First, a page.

They had a variety of these different technologies and they said well now that we have this open architecture and support for application programming interfaces we’re able to integrate their basic CAD/AVL system with other systems outside of CAD/AVL like GIS, like their enterprise resource planning system, operators scheduling system and they have an enterprise asset management system. So this really provided the architecture to now seamlessly connect to all of these other systems.
And then they identified a number which you can see on this slide of benefits to utilizing not over not only voice over IP, but the Mobile Gateway routers. So, now their buses are equipped with these new Mobile Gateway Routers that provide high-speed computing power and integration capabilities. And one thing that makes their voice over IP deployment pretty unique is that it’s actually a hosted solution. Most voice-over IP systems are not, but they felt that this was the best way of utilizing a hosted environment that has a primary data center: it has a backup data center and it provides redundant communications path. So these were number of the benefits. Then I think perhaps the most important thing, is that [it is] a very high-level for AC Transit.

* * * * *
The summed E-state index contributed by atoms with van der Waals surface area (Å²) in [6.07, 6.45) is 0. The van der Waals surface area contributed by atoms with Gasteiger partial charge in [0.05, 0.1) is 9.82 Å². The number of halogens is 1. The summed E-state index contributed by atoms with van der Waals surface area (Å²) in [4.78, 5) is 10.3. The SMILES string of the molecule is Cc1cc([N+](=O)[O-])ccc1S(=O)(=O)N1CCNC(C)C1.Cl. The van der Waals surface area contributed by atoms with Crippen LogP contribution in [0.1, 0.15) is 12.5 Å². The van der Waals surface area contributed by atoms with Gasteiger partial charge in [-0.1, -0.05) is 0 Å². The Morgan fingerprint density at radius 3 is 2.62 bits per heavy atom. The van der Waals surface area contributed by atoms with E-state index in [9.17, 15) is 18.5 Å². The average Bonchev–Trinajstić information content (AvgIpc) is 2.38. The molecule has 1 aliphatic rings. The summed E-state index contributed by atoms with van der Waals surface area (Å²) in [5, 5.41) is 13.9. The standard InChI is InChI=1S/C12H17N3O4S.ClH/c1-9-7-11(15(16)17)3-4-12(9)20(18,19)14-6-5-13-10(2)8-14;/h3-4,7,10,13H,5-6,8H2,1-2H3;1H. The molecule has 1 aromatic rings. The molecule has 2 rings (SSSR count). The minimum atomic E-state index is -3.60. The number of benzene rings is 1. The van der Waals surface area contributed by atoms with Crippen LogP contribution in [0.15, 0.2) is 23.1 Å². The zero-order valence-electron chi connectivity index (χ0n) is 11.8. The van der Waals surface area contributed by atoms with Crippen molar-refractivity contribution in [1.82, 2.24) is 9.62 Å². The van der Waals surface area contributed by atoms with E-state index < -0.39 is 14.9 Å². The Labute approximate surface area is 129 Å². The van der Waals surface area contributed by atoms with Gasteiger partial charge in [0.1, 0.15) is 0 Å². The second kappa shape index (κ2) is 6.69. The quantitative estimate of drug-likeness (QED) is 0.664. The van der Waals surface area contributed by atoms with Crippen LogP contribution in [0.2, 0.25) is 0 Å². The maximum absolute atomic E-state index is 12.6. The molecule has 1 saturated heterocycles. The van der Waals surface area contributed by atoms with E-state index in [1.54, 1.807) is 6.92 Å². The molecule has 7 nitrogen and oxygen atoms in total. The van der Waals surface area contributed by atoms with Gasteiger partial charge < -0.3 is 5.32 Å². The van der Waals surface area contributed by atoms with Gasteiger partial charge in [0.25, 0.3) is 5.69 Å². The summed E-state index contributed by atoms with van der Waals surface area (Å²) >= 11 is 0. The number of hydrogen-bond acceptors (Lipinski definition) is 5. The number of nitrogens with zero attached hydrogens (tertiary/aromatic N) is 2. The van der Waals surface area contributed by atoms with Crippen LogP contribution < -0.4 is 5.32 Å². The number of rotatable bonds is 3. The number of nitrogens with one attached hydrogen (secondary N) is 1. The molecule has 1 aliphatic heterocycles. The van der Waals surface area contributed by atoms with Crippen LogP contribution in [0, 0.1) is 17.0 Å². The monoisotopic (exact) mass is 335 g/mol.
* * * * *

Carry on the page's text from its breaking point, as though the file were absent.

This is what they call their digital framework and it incorporates their major stakeholder departments or entities if you will and provides a really good platform for each of those stakeholders. So the center of the diagram, it sort of shows the data and analytics platform, it’s connected to each stakeholder and it provides that computing power and business intelligence that each of these stakeholders requires based on your functionality and it fits into their Connected Enterprise is what they call it where individual departments no longer work in silos. But they now work in a very connected environment and you can see if you look in each of the corners of the slides that each stakeholder group is connected to another stakeholder group. So this connectivity could not have been possible without initially deploying Mobile Gateway Routers and voice over IP in their vehicle. That concludes the third learning objective.
And we have two quiz questions for you here. The first one is CDTA’s. That’s Albany’s selection of an on-board Mobile Gateway Router, which included which consideration? A, Need to operate both private and public networks for internal data transfer and public Wi-Fi. B, Flexibility to handle multiple inputs antenna and multiple SIM cards for redundancy. C, Hardware needed to be already deployed and proven to be reliable and D, All of the above.